Other than the ambiguity in time and identity of characters, the ubiquitous presence of food in stories also show how folk stories, the story of Momotaro in this case, can be manipulated. First of all, food exists in every story. No matter if it’s a folk tale, a prose, or any other genre, as long as there is a storyline, there exists food. The ubiquitous existence of food makes the impact of food tremendously important in all stories. In this case, food serves as a power that unites people in all three stories.
Food in both Sazanami’s Momotaro story and the Momotaro’s Sea Eagles unite people by giving them strength, faith and making them loyal to Momotaro. In both stories, the millet dumplings are the food Momotaro gives to his animal fellows. In Sazanami’s Momotaro story, by sharing millet dumplings, Momotaro makes friends with dog, monkey and pheasant, and he resolves conflicts between them using millet dumplings as well. By using millet dumplings, Momotaro is able to create his small army, with his fellows respecting and admiring him, willing to fight for him. In Momotaro’s Sea Eagles, millet dumplings also serve similar purpose, uniting the army together as Momotaro’s soldiers.
However, the detailed indication of food is different between the Sazanami’s Momotaro story and the Momotaro’s Sea Eagles. In Sazanami’s Momotaro story, millet dumplings build a rather intimate connection – friendship, and loyalty due to admiration and respect. The monkey, the dog, and the pheasant and Momotaro are more like brothers than merely a political leader and followers, in the sense that they develop intimate relationship with each other, and the animals all respect Momotaro. Millet dumplings also resemble kinship in Sazanami’s story: when Momotaro is leaving home, the Old Man and the Old Woman, who take care of Momotaro as parents, carefully prepare the millet dumplings for Momotaro.This symbolistically indicates that the millet dumplings contain the power of love, and that’s why the millet dumplings can have such a cohesive force that binds the fellows together. With the power of love and kinship coming from the millet dumplings, Momotaro and the animal fellows become brothers and fight together. This brother-like relationship between the dog, the monkey and the pheasant is carried on in Momotaro’s Sea Eagle, however with a new layer of meaning and indication, as the millet dumplings also posses a new layer of meaning. In Momotaro’s Sea Eagle, the soldiers are also united by the millet dumplings like brothers, but not brothers in an intimate way, but rather in the sense that they are all sons of Japan, the motherland, and they all fight for their motherland patriotically. Instead of showing kinship and friendship, the millet dumplings in the animation represents nationalism, which is the power that ties all the soldiers of the army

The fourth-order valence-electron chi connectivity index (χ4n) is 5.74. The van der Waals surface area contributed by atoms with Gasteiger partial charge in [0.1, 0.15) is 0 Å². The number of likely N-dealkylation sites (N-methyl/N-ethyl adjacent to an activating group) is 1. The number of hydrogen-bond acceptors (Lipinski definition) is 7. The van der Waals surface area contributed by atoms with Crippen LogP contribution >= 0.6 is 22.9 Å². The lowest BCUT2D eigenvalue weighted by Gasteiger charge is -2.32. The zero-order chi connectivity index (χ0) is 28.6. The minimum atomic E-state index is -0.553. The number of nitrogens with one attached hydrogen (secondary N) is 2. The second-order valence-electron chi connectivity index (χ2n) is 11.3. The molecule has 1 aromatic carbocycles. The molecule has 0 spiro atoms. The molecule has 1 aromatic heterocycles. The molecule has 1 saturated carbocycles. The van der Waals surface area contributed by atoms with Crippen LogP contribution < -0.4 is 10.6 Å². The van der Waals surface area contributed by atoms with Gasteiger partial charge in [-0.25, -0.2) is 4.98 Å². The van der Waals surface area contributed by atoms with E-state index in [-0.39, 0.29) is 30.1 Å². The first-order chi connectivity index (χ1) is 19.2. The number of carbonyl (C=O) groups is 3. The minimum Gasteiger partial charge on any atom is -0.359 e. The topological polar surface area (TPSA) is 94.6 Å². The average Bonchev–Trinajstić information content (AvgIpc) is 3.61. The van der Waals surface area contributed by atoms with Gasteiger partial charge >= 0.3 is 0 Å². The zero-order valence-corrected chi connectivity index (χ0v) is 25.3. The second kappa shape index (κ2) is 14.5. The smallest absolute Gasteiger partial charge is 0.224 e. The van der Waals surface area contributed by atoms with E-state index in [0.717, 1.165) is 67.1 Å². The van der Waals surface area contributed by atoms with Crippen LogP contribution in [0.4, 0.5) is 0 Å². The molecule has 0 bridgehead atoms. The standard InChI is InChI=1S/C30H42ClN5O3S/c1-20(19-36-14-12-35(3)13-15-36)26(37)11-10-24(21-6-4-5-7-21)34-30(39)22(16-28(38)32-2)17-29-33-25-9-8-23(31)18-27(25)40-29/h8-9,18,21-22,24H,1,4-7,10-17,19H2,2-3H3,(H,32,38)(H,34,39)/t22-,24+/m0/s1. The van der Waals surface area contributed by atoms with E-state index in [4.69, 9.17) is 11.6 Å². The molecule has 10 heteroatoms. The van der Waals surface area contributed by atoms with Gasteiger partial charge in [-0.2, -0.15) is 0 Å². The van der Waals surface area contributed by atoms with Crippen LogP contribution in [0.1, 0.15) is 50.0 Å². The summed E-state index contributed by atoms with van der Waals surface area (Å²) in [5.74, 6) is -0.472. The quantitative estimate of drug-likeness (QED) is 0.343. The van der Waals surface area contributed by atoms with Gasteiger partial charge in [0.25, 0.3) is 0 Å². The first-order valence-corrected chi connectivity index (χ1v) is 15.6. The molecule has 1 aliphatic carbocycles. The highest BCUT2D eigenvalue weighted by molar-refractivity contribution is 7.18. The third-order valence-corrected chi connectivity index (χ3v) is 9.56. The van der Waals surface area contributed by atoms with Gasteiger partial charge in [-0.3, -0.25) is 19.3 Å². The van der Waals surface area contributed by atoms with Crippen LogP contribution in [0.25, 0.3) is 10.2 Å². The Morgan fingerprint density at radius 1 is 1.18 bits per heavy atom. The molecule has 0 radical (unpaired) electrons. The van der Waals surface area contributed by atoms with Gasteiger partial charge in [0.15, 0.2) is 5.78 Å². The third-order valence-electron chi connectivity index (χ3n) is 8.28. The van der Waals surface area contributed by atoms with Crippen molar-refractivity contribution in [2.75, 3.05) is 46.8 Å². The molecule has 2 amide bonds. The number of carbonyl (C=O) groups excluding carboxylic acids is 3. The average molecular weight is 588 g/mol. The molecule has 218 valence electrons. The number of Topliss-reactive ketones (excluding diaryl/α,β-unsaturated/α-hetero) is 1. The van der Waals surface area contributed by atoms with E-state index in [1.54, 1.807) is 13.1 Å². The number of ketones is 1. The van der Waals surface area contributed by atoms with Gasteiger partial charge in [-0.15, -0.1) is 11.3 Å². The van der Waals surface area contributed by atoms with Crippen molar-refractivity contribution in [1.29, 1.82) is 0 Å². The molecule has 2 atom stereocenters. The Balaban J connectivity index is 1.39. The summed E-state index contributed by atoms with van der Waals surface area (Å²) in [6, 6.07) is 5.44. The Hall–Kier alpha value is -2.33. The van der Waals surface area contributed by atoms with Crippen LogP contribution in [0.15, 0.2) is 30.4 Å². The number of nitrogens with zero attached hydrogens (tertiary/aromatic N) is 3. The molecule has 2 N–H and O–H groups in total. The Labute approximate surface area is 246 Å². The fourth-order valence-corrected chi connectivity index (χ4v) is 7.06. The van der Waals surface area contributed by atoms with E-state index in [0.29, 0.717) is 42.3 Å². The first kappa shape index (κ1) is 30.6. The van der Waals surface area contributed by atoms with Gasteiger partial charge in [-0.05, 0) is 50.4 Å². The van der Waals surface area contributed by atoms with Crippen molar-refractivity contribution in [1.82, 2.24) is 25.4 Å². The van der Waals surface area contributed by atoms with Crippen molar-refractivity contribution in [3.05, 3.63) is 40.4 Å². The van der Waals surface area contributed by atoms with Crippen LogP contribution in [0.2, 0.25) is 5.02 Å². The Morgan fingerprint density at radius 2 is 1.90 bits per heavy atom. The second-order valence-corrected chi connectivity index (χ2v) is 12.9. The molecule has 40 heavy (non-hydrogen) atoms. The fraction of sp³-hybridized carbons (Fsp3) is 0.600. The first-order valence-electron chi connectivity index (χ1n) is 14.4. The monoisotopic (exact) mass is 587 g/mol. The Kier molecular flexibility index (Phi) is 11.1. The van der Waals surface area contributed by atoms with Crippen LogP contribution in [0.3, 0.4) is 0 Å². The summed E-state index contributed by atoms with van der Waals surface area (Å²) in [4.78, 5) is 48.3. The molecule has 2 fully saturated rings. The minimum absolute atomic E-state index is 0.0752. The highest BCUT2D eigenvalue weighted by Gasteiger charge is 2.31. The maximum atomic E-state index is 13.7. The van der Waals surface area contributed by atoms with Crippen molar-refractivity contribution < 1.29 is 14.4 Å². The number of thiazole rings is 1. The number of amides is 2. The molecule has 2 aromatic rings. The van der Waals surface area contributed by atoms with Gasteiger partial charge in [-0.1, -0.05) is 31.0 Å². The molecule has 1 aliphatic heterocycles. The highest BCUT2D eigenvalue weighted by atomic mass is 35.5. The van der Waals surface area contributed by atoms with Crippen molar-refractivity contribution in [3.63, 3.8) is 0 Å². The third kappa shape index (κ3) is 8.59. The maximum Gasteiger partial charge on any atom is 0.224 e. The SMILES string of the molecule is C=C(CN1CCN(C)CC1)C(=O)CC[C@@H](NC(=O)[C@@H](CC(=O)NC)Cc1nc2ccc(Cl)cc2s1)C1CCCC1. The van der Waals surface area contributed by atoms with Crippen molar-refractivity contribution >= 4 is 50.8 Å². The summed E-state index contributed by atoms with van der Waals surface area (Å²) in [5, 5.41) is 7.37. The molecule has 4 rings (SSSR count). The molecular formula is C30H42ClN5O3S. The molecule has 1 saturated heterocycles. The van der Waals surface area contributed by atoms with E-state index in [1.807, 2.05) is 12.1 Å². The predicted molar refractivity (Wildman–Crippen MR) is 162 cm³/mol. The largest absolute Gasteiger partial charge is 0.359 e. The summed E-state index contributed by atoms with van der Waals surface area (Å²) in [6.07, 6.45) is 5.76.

together. What’s more, the millet dumplings shows great literal dietary support, contrasting with the terrible diets of the enemy: the army of Momotaro is energetic, passionate and brave eating the millet dumplings, while the enemies, drinking alcohol, are sluggish and cowardly, only able to run away. In one scene, a monkey soldier becomes ultra-muscular after eating millet dumplings – the allusion of Popeye the Sailor here is integrated to exaggerate the literal dietary power of millet dumplings. Meanwhile, one captain from the enemy side is
presented to be obese and drunk, unable to get up from the floor, with several alcohol bottles lying by him, indicating his drunkenness, and thus reflecting on the terrible diets of the enemy’s army. By giving a contrast between the diets of the two sides, Momotaro’s Sea Eagle advocates Japan as the righteous side while bashing the Oni’s – United States, in this case.
While food positively unite people together in both stories that directly reference to Momotaro, food, or contaminated food in specific, unites people negatively in Minamata: The Victims and Their World: victims suffered from Minamata disease the contaminated food unite to fight against Chisso Corporation. Even though food in Minamata is a negative factor, it still unites the protagonists in the story just like millet dumplings unite protagonists in the other two stories, and the protagonists go on a quest fighting against the “evil Ogres”.
With the national version of Momotaro’s story by Iwaya Sazanami as an original story to refer to, the animated video Momotaro’s Sea Eagles, and the documentary film Minamata: The Victims and Their World both manipulates the story of Momotaro by playing with the ambiguity of time and characters, and inevitability of the presence of food and thus the impact of food as a uniting power. By playing with these characteristics of the story of Momotaro, folk tales – not just the story of Momotaro, but all folk tales in general – can be manipulated to serve different purposes by making audiences gain empathy toward the issues in discussion, and therefore gaining support and agreement from the audiences.